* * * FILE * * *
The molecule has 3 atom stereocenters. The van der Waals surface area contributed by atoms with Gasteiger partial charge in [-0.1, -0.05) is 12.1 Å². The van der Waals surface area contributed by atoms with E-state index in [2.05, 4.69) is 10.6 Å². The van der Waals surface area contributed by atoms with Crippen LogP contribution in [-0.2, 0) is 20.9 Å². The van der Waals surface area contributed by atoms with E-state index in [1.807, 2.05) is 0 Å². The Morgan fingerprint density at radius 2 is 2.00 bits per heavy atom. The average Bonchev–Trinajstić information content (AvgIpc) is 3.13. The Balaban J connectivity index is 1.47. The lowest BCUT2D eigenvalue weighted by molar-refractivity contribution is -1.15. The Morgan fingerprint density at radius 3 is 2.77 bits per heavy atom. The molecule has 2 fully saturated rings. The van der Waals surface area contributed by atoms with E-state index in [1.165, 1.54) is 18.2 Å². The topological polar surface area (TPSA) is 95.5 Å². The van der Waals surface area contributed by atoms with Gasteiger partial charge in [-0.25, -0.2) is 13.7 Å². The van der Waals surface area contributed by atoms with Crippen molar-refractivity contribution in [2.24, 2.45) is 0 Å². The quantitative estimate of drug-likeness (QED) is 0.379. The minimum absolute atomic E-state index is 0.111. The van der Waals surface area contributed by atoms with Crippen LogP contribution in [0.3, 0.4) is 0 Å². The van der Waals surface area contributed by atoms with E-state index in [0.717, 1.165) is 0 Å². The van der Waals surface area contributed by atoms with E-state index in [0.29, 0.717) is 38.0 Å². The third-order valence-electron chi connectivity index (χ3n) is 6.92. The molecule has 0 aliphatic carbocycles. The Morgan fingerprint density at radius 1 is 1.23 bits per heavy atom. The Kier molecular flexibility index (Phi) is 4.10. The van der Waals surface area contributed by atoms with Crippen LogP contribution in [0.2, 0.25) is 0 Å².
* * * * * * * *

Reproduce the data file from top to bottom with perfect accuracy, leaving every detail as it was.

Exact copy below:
The molecule has 3 atom stereocenters. The van der Waals surface area contributed by atoms with Gasteiger partial charge in [-0.1, -0.05) is 12.1 Å². The van der Waals surface area contributed by atoms with E-state index in [2.05, 4.69) is 10.6 Å². The van der Waals surface area contributed by atoms with Crippen LogP contribution in [-0.2, 0) is 20.9 Å². The van der Waals surface area contributed by atoms with E-state index in [1.807, 2.05) is 0 Å². The Morgan fingerprint density at radius 2 is 2.00 bits per heavy atom. The average Bonchev–Trinajstić information content (AvgIpc) is 3.13. The Balaban J connectivity index is 1.47. The lowest BCUT2D eigenvalue weighted by molar-refractivity contribution is -1.15. The Morgan fingerprint density at radius 3 is 2.77 bits per heavy atom. The molecule has 2 fully saturated rings. The van der Waals surface area contributed by atoms with E-state index in [1.165, 1.54) is 18.2 Å². The topological polar surface area (TPSA) is 95.5 Å². The van der Waals surface area contributed by atoms with Gasteiger partial charge in [-0.25, -0.2) is 13.7 Å². The van der Waals surface area contributed by atoms with Crippen molar-refractivity contribution in [2.24, 2.45) is 0 Å². The quantitative estimate of drug-likeness (QED) is 0.379. The minimum absolute atomic E-state index is 0.111. The van der Waals surface area contributed by atoms with Crippen LogP contribution in [0.3, 0.4) is 0 Å². The van der Waals surface area contributed by atoms with E-state index in [0.717, 1.165) is 0 Å². The van der Waals surface area contributed by atoms with E-state index in [0.29, 0.717) is 38.0 Å². The third-order valence-electron chi connectivity index (χ3n) is 6.92. The molecule has 0 aliphatic carbocycles. The Morgan fingerprint density at radius 1 is 1.23 bits per heavy atom. The Kier molecular flexibility index (Phi) is 4.10. The van der Waals surface area contributed by atoms with Crippen LogP contribution in [0.2, 0.25) is 0 Å².